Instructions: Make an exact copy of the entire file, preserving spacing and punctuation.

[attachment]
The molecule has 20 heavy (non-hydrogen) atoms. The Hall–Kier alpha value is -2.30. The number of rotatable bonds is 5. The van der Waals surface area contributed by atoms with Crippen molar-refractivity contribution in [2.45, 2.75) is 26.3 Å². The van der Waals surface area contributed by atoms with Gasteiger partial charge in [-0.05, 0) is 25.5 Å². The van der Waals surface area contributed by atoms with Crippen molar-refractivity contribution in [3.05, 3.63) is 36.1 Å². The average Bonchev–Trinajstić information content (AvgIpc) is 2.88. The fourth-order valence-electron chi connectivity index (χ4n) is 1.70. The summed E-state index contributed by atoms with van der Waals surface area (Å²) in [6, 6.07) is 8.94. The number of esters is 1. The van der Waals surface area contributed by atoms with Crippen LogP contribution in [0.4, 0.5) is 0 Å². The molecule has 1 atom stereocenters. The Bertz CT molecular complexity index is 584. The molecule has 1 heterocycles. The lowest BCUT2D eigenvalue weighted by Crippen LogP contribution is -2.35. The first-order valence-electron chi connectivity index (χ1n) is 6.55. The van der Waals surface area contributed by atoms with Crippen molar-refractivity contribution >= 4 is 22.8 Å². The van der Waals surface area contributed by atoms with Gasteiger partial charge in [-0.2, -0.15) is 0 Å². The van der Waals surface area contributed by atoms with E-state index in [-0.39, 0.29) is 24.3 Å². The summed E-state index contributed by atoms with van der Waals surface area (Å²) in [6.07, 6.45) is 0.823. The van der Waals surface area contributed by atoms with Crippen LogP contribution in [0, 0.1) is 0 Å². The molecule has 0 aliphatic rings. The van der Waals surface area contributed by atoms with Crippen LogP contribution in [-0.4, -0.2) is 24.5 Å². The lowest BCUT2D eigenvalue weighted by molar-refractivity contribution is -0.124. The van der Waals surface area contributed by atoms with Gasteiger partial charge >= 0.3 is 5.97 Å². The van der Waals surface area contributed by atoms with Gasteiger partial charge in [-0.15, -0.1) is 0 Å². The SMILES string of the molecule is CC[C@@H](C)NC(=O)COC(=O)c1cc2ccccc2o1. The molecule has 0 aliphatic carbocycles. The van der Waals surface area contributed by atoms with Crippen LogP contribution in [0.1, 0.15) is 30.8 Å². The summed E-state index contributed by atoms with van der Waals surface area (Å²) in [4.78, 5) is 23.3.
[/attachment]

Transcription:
The molecule has 20 heavy (non-hydrogen) atoms. The Hall–Kier alpha value is -2.30. The number of rotatable bonds is 5. The van der Waals surface area contributed by atoms with Crippen molar-refractivity contribution in [2.45, 2.75) is 26.3 Å². The van der Waals surface area contributed by atoms with Gasteiger partial charge in [-0.05, 0) is 25.5 Å². The van der Waals surface area contributed by atoms with Crippen molar-refractivity contribution in [3.05, 3.63) is 36.1 Å². The average Bonchev–Trinajstić information content (AvgIpc) is 2.88. The fourth-order valence-electron chi connectivity index (χ4n) is 1.70. The summed E-state index contributed by atoms with van der Waals surface area (Å²) in [6, 6.07) is 8.94. The number of esters is 1. The van der Waals surface area contributed by atoms with Crippen LogP contribution in [0.4, 0.5) is 0 Å². The molecule has 1 atom stereocenters. The Bertz CT molecular complexity index is 584. The molecule has 1 heterocycles. The lowest BCUT2D eigenvalue weighted by Crippen LogP contribution is -2.35. The first-order valence-electron chi connectivity index (χ1n) is 6.55. The van der Waals surface area contributed by atoms with Crippen molar-refractivity contribution >= 4 is 22.8 Å². The van der Waals surface area contributed by atoms with Gasteiger partial charge in [-0.2, -0.15) is 0 Å². The van der Waals surface area contributed by atoms with E-state index in [-0.39, 0.29) is 24.3 Å². The summed E-state index contributed by atoms with van der Waals surface area (Å²) in [6.07, 6.45) is 0.823. The van der Waals surface area contributed by atoms with Crippen LogP contribution in [0, 0.1) is 0 Å². The molecule has 0 aliphatic rings. The van der Waals surface area contributed by atoms with Crippen LogP contribution in [-0.4, -0.2) is 24.5 Å². The lowest BCUT2D eigenvalue weighted by molar-refractivity contribution is -0.124. The van der Waals surface area contributed by atoms with Gasteiger partial charge >= 0.3 is 5.97 Å². The van der Waals surface area contributed by atoms with Gasteiger partial charge in [-0.15, -0.1) is 0 Å². The SMILES string of the molecule is CC[C@@H](C)NC(=O)COC(=O)c1cc2ccccc2o1. The molecule has 0 aliphatic carbocycles. The van der Waals surface area contributed by atoms with Crippen LogP contribution in [0.1, 0.15) is 30.8 Å². The summed E-state index contributed by atoms with van der Waals surface area (Å²) in [4.78, 5) is 23.3.